About once or twice a week, someone emails me and asks:
Doesn’t the string between your toes hurt or cause blisters?
After crafting a number of long-winded answers, I finally realized the simplest one:
Remember, the Tarahumara Indians run in huaraches for hours and hours… sometimes for DAYS at a time.
Clearly, you couldn’t spend hours, or days, in barefoot running sandals if they caused damage to your feet.
That said, it doesn’t mean you can just put on some Invisible Shoes and go for a 24 hour run without a problem.
In the same way that you wouldn’t wear a new pair of running shoes for the first time on a 20 mile run, you don’t want to wear your huaraches too much until you know you’ve adjusted to them.
And “adjusting to them” means:
- Finding the right tension in the lacing
- Adjusting your stride since you can’t land hard on your heel
- Remembering that wearing huaraches is a LOT like being barefoot, but with a surface that’s really comfortable
What allows the Tarahumara (or anyone who is comfortable in huaraches) to go for a long time without any issues is a combination of factors. Since I’m in the mood for a list, let me list them: 😉
- With proper barefoot running form, you don’t put a lot of horizontal force on the ground. You don’t “pull” with your feet the way you can do with running shoes, or even with something like flip-flops. So, you don’t create the kind of force that leads to friction and abrasion.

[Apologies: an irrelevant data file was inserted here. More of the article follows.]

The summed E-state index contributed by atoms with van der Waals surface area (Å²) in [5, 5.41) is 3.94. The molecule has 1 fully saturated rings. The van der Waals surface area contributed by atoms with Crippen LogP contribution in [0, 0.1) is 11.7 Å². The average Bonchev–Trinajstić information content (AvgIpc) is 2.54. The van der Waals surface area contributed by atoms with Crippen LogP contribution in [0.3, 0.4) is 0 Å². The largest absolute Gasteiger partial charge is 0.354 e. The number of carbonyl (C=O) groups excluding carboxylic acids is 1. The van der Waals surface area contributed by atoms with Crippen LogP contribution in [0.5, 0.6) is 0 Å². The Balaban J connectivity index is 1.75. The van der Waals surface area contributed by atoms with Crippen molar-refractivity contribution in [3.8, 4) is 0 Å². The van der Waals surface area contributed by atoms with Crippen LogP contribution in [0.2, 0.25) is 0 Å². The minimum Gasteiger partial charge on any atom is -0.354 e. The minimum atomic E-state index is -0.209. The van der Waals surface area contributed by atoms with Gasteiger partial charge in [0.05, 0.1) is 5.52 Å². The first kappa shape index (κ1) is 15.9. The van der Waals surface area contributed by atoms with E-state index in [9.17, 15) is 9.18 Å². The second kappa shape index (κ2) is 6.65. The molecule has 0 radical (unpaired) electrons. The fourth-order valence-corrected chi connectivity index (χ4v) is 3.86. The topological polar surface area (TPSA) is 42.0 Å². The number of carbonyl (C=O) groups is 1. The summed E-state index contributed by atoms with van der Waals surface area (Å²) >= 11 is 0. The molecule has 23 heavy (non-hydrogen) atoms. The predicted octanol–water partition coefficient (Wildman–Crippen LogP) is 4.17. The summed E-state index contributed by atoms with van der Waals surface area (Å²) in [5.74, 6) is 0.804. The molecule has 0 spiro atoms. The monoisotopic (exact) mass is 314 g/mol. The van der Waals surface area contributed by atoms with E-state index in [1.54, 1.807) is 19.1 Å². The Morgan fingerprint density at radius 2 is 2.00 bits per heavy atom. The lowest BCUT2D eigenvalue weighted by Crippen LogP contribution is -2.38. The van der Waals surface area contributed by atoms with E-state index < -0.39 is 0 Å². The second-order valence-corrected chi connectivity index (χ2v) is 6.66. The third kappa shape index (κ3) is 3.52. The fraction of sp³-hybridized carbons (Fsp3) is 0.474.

- Since huaraches don’t offer the kind of padding that shoes or flip-flops or other sandals do, you’re less likely to overstride (whether you’re walking or running) and, again, you have less horizontal/abrasion-causing force. Oh, and you’re less likely to do it, because overstriding HURTS… so you quickly get the hint to CHANGE SOMETHING! 😉
I’m sure I left something off the list… suffice it to say, there’s nothing inherent in huaraches that should cause you any pain. Like most things in life, the problems arise when we overdo it, don’t listen to the signals from our body, or choose to argue with reality instead of adjusting to it.
The content of this post does not constitute and is not intended to be a substitute for professional medical advice, diagnosis or treatment. Always seek the advice of a physician or other qualified health provider with any questions or concerns you may have about your health or a medical condition.